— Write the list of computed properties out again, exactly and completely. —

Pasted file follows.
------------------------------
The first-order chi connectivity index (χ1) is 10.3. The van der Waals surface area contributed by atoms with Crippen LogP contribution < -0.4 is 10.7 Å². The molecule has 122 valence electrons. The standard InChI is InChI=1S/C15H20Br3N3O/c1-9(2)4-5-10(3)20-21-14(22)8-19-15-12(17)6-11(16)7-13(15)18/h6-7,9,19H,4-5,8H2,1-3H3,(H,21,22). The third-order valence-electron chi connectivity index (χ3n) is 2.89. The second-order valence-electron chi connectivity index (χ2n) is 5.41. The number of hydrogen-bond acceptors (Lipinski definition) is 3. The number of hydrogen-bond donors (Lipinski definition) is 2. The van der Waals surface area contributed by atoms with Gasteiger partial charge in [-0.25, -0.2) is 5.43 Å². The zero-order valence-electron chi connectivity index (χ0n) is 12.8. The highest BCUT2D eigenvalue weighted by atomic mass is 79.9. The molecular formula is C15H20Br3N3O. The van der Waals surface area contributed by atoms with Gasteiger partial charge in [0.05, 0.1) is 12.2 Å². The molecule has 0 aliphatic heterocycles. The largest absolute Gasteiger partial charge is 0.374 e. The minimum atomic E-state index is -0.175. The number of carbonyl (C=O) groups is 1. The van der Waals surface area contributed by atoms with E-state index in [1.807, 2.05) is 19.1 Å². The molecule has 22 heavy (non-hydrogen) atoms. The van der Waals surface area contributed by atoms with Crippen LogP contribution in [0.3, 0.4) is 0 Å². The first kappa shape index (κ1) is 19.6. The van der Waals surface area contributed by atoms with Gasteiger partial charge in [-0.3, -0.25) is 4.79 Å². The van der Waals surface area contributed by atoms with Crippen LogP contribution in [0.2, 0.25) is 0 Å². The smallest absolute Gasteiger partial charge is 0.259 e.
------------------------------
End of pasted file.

The first-order chi connectivity index (χ1) is 10.3. The van der Waals surface area contributed by atoms with Crippen LogP contribution < -0.4 is 10.7 Å². The molecule has 122 valence electrons. The standard InChI is InChI=1S/C15H20Br3N3O/c1-9(2)4-5-10(3)20-21-14(22)8-19-15-12(17)6-11(16)7-13(15)18/h6-7,9,19H,4-5,8H2,1-3H3,(H,21,22). The third-order valence-electron chi connectivity index (χ3n) is 2.89. The second-order valence-electron chi connectivity index (χ2n) is 5.41. The number of hydrogen-bond acceptors (Lipinski definition) is 3. The number of hydrogen-bond donors (Lipinski definition) is 2. The van der Waals surface area contributed by atoms with Gasteiger partial charge in [-0.25, -0.2) is 5.43 Å². The zero-order valence-electron chi connectivity index (χ0n) is 12.8. The highest BCUT2D eigenvalue weighted by atomic mass is 79.9. The molecular formula is C15H20Br3N3O. The van der Waals surface area contributed by atoms with Gasteiger partial charge in [0.05, 0.1) is 12.2 Å². The molecule has 0 aliphatic heterocycles. The largest absolute Gasteiger partial charge is 0.374 e. The minimum atomic E-state index is -0.175. The number of carbonyl (C=O) groups is 1. The van der Waals surface area contributed by atoms with E-state index in [1.807, 2.05) is 19.1 Å². The molecule has 22 heavy (non-hydrogen) atoms. The van der Waals surface area contributed by atoms with Crippen LogP contribution in [0.3, 0.4) is 0 Å². The first kappa shape index (κ1) is 19.6. The van der Waals surface area contributed by atoms with Gasteiger partial charge in [-0.3, -0.25) is 4.79 Å². The van der Waals surface area contributed by atoms with Crippen LogP contribution in [0.2, 0.25) is 0 Å². The smallest absolute Gasteiger partial charge is 0.259 e.